One caveat — Wan doesn’t present much evidence that the culture wars incite shootings. That’s a provocative enough assertion that readers should get a more detailed examination.

But generally the writer is doing what journalists with some religious savvy do so well after a tragedy — honoring the pain and courage of survivors as they try to get on with living while asking — where are you, God? Their question becomes, if but for a painful moment, your question, the human question.

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  • Jerry

    I feel compelled to bring up the point that this posting should be linked to Terry’s prior one. Specifically:

    Right: It is acceptable to say that God sent the storm to express displeasure with the ELCA gathering and its unorthodox actions.

    I think there are tricky, tricky theological paradoxes involved here that are way beyond anything the media can deal with, but I would hope that people who enter those waters are consistent.

  • Tregonsee

    Slightly related, are bumper stickers which read “Who would Jesus bomb?” When I know the owner, I remind them that Sodom and Gomorrah would be somewhere on that list.

    My point is not to make fun of them or trivialize the sentiment. The use of violence IS a tricky question, and is simple and untroubling only when not looked at deeply. Christianity is of the three great monotheistic religions the least clear on the details at times.

  • Deacon John M. Bresnahan

    Christianity has always respected the right of self-defense (although highly honoring pacifists like St. Francis of Assisi). Since this is the case it is hard to argue that a person does not have the right to own the best means of self-defense–a gun– to protect one’s self and family in dire necessity.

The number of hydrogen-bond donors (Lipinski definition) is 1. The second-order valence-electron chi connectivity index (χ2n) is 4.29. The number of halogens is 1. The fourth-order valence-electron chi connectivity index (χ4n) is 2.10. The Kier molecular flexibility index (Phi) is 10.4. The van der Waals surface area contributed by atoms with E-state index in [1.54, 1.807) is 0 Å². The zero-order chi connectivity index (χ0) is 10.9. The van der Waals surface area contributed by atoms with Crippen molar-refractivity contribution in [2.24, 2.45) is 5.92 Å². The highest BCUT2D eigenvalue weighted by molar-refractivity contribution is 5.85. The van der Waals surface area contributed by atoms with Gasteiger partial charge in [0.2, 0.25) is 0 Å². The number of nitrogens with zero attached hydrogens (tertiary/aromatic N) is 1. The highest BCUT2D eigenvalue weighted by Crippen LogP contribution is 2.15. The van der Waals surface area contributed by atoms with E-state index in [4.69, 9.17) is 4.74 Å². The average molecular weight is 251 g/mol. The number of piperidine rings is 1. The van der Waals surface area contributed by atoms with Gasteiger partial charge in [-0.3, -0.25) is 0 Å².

No law is going to stop the flow of guns just as no law has stopped the flow of drugs and never stopped the flow of alchohol. How many lives would have been saved at some of the mass murders around the country if an honest, good citizen had had the means of stopping the bad people who got guns (and would always find a way to get guns, legal or not)????
    Recently I saw a report on guns on CNN and the reporter bluntly said she didn’t even want to look at that last aspect of the gun issue I mentioned (Ah! yes–the media open mind at work).

  • E.E. Evans


    Can you explain what you mean? I’m not sure I get it.
    Thank you!

  • Jerry

    E.E., after thinking about it for a while, I think I understand why there’s some confusion.

    When I read the word theodicy in your post it reminded me about the comment I quoted. I was asking myself if those who thought it was divine justice that the ECLA was threatened with a tornado would equally think it was divine justice when someone shot up a church. So your post and Terry’s became linked in my mind.

    If someone is consistent in their beliefs, then bad things never happen to good people, they deserve it either for unknown reasons, because people are inherently sinful or because there is a karmic balancing act going on. I suspect that if the shoe goes on the other foot, as they say, a different song would be sung by many.

    The wikipedia page on theodicy is another illustration about why I found those comments about the left and right in Terry’s post highly simplistic at best.

    So I was using your topic to further comment on Terry’s.

    Did this answer your question?

  • Marie

    I live in a city Washington, DC where we had really restrictive gun laws, but strangely I would hear gun fire often. To me the saying was true, when you outlaw the guns, only the outlaws have guns.

  • Dave

    The doctor still doesn’t understand why God let Patricia die, why He had placed Fuller so nearby if not to save her.

    Methinks the doctor has a limited view of what he may be placed on earth to do for another human being.

  • Andy

    Christianity rules out revenge. (Matt 5:39; Rom 12:19-20)

    It allows for self-defense from attack. (Ex 22:2-3; Luke 22:36)

    And it makes the defense of others mandatory. (Is 1:17; Jer 21:12, 22:3)

  • DebInMA

    Andy, well said! I’m going to copy that down! Thanks!